For the justification form, here is the link here:

Here are the steps to obtain a provider Independent (PI) and start the BGP process.

  • Visit
  • Create an account if you dont have one.
  • Request a justification. If you need help, you can give them a call. But the process is simple.
  • Contact your ISP and tell them about your request and what’s going to be next for you to work with them.
  • Once the request is complete, then you need to be ready to prepare the environment.

Optional – IPv6.

Believe it or not, we are running out of IPv4. That means, pretty soon, there are not going to be more ipv4 to distribute. That’s why IPv6 is here to help us out. We can go dual-stack if needed, so we can send both Ipv4 and Ipv6. The process is the same as Ipv4. Same concept but simpler.

How to obtain your public ASN?

The public ASN are allocated by ARIN or any RIR, depending on which country you are in. Once everything gets approved. You’ll get a public ASN like this one. “ASN 54555“, ” this is an example.”

You will need an ASN to peer with your ISP and be known to the world. You can either use a private or public one. I recommend using a public one because you may want to peer with other service providers.

To request an ASN, click here You’ll need to log in to fill out the form.

What’s next?

Okay, so let’s speculate that ARIN got back to you with the request approved. Now you have access to your BGP ASN# and public address

The next step will be working with the ISP to kick off the process. There will be another application form for you to fill out from the ISPs. This is needed to attain some information about your peering, for instance, how you would like to peer with Verizon and Cogent…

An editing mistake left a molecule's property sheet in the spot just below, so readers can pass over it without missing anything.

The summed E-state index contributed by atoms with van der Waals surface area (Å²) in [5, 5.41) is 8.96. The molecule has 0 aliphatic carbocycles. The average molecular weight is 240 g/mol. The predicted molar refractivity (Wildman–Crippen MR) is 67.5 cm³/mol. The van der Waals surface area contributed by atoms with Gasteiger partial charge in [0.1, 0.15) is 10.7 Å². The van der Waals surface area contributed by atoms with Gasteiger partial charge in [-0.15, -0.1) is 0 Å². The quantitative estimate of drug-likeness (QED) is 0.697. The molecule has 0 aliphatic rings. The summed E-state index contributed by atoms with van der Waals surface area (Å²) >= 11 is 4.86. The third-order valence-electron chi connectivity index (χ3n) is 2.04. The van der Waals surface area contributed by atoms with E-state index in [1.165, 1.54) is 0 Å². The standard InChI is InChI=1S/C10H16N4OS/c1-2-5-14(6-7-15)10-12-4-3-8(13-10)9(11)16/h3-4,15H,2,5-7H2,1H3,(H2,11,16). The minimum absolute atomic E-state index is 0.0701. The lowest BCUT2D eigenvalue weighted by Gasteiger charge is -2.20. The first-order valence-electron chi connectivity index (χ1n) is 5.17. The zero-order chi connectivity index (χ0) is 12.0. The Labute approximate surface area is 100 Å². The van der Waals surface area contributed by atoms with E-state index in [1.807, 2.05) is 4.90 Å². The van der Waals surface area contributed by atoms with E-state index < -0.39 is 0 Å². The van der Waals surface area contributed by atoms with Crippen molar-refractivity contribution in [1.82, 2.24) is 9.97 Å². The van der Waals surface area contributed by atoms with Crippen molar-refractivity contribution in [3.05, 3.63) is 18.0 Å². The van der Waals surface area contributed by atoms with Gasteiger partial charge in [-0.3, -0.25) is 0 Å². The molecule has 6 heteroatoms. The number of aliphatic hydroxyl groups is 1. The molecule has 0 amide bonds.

This is what the ISPs will ask you.

  • The addressing between you and the ISP.
  • The ASN you want to use.
  • What kind of authentication do you’d like to use, plain or MD5.
  • Routing type and filtering.
  • Perhaps some more.

How do you advertise your routes?

So, I’m sure at this point you’re happy, you got your ASN and your block of addresses, and you are now peering with the ISP provider. Now we need to advertise some routes to your ISP. But there’s something you need to keep in mind. Your ISP will filter out what you send them. That means you need to agree on the routes you will send before the configuration. The reason behind this is to prevent any misconfiguration on your part that causes flooding routes to them.

If you want to advertise your Provider’s Independent address (PI), you must add the network statement on the BGP. Be aware that the smallest prefix you can advertise is a /24.

My final thoughts:

I hope this article has helped you understand BGP in the real world, such as how to obtain the services, what to do, and how to peer with the ISP. If you want to see the configuration for the real world, subscribe for more updates.